By DOUG JOHNSON & CRAIG BROWNSTEIN
If hockey is a sport of improbabilities – of athletes the size of moose who skate like Johnny Weir and fight like Mike Tyson – then PuckBuddys may well be one of the most improbable sports blogs yet.
Born from an off-color joke (just read the name out loud), we launched PuckBuddys five years ago with the modest goals posting pictures of hot shirtless NHL players, of which there are many, and making cheeky jokes.
To our surprise, our unorthodox hockey blog was welcomed almost immediately by the entire D.C. hockey scene. Somehow we filled a need that nobody really even considered before. With time – and a healthy dollop of sass – PuckBuddys quickly became, as Washington Capitals owner Ted Leonsis called us, “a must read.”
And while shirtless hockey players will always have a home on our site, in time the hot-guy gag grew tired.
We wanted to know just how many others like us were out there – in Washington and elsewhere. How many gay players, hit with a locker-room’s casual homophobia, are shoved a little deeper in their closet? How many fans in the stands are afraid to show a moment of affection after a game-winning goal?
And then we asked, improbably, could PuckBuddys become a home for them? Maybe even move the meter slightly?
Starting with the 2011-2012 season, we recruited contributors in every city with an NHL team. Being LGBT wasn’t a requirement; being accepting was. Our contributors were covering all but two NHL teams, and we were getting credentialed by the NHL to cover the biggest events on the calendar. It was clear for all who would see: LGBT fans were everywhere, and they loved hockey.
Players were everywhere, too, although they were much harder to see. To date, there has never been an openly gay man playing in a North American professional hockey league – even though by our count there have been four women.
But there are LGBT players at every level out there. We know because they began to find us. And, perhaps most memorably in the case of “Zach,” they wanted to be seen and heard.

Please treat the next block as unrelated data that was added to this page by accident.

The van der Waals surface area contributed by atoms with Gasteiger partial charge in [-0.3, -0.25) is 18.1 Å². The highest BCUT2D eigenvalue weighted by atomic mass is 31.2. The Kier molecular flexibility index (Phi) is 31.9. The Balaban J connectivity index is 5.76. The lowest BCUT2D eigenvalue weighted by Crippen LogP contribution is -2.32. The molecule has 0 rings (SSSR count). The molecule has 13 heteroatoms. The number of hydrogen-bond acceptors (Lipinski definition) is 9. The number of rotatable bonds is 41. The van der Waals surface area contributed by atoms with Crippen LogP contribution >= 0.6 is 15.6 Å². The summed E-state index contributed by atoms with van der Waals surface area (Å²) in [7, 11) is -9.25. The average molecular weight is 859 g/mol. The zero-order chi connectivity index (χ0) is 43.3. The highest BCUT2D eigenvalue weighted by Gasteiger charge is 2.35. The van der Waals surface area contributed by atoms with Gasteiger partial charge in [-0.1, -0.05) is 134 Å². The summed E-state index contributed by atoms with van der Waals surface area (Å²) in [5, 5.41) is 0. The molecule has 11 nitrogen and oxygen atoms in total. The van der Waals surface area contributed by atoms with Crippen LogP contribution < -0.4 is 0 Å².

“Zach,” a nom-de-rink, was a talented, closeted high school player from a conservative Midwest family. In a five-part series of interviews, Zach shared his experiences growing up in hockey, being gay — and his struggle to reconcile the two.
In the process, “Zach” came out as Nick Kleidon; he came out to his team, his family and the world. In telling his story, he not only opened up to us but provided a role model for others who were motivated to do the same. We know, because we’ve heard their stories, too.
When you play hockey, you learn pretty quickly that everyone plays injured. Cut on your cheek? Get a towel. Puck to the mouth? Back out on the ice. Broken leg? Drag yourself in front of the net to stop a goal if you have to. Why? Because perhaps more than any other major sport, hockey means team. You play for the rest of your squad, and they play for you, whatever the team needs and pain be damned. They call it “hockey tough.”
Yet as PuckBuddys’ contributor Jason Rogers recently wrote, there are all kinds of injuries in life, and most don’t involve sutures. A hockey player knows hurt, and a team knows how to fight it together. A former college hockey player, who also happens to be straight, put it this way: “Hockey’s a game of misfits, on both sides of the glass,” he told us. “Of course you were welcomed. It’s not a surprise in the least.”
And improbable as it first seemed, maybe that’s why PuckBuddys – and all LGBT NHL fans – have been welcomed with near-universal embrace. Player or fan, straight or gay, we’re just another member of the bigger hockey family, each of us wounded in some way, knowing that the best way through is together.
Well, that and the sass.
Doug Johnson is a professional journalist and Capitals fan, although he will never root against his Detroit Red Wings. Craig Brownstein works in public relations in D.C. Together, they run the PuckBuddys blog, described by the New York Times as ‘an important trailblazer in the game’s cybersphere.’